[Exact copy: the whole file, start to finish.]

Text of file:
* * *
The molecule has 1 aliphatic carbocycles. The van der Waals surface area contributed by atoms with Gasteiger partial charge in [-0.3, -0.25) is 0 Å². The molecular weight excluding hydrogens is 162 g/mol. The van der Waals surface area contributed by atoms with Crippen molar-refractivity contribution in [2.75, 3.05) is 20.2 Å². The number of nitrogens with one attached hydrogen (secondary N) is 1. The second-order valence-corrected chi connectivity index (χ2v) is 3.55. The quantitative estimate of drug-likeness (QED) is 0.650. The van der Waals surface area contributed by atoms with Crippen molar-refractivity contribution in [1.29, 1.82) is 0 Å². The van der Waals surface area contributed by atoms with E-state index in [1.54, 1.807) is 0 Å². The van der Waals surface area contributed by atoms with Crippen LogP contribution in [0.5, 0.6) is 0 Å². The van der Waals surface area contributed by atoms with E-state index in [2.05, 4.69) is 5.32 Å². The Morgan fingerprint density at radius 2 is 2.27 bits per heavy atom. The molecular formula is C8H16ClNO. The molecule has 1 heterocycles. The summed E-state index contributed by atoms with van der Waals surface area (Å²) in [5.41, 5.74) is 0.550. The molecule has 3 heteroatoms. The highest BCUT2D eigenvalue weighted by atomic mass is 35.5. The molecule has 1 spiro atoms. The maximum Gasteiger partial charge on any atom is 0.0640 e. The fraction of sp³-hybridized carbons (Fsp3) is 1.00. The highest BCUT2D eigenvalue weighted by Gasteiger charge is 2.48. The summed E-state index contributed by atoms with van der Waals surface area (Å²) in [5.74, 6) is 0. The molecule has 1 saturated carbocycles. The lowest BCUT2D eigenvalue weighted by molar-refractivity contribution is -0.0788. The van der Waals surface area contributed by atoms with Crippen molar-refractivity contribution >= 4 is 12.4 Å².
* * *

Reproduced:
The molecule has 1 aliphatic carbocycles. The van der Waals surface area contributed by atoms with Gasteiger partial charge in [-0.3, -0.25) is 0 Å². The molecular weight excluding hydrogens is 162 g/mol. The van der Waals surface area contributed by atoms with Crippen molar-refractivity contribution in [2.75, 3.05) is 20.2 Å². The number of nitrogens with one attached hydrogen (secondary N) is 1. The second-order valence-corrected chi connectivity index (χ2v) is 3.55. The quantitative estimate of drug-likeness (QED) is 0.650. The van der Waals surface area contributed by atoms with Crippen molar-refractivity contribution in [1.29, 1.82) is 0 Å². The van der Waals surface area contributed by atoms with E-state index in [1.54, 1.807) is 0 Å². The van der Waals surface area contributed by atoms with Crippen LogP contribution in [0.5, 0.6) is 0 Å². The van der Waals surface area contributed by atoms with E-state index in [2.05, 4.69) is 5.32 Å². The Morgan fingerprint density at radius 2 is 2.27 bits per heavy atom. The molecular formula is C8H16ClNO. The molecule has 1 heterocycles. The summed E-state index contributed by atoms with van der Waals surface area (Å²) in [5.41, 5.74) is 0.550. The molecule has 3 heteroatoms. The highest BCUT2D eigenvalue weighted by atomic mass is 35.5. The molecule has 1 spiro atoms. The maximum Gasteiger partial charge on any atom is 0.0640 e. The fraction of sp³-hybridized carbons (Fsp3) is 1.00. The highest BCUT2D eigenvalue weighted by Gasteiger charge is 2.48. The summed E-state index contributed by atoms with van der Waals surface area (Å²) in [5.74, 6) is 0. The molecule has 1 saturated carbocycles. The lowest BCUT2D eigenvalue weighted by molar-refractivity contribution is -0.0788. The van der Waals surface area contributed by atoms with Crippen molar-refractivity contribution >= 4 is 12.4 Å².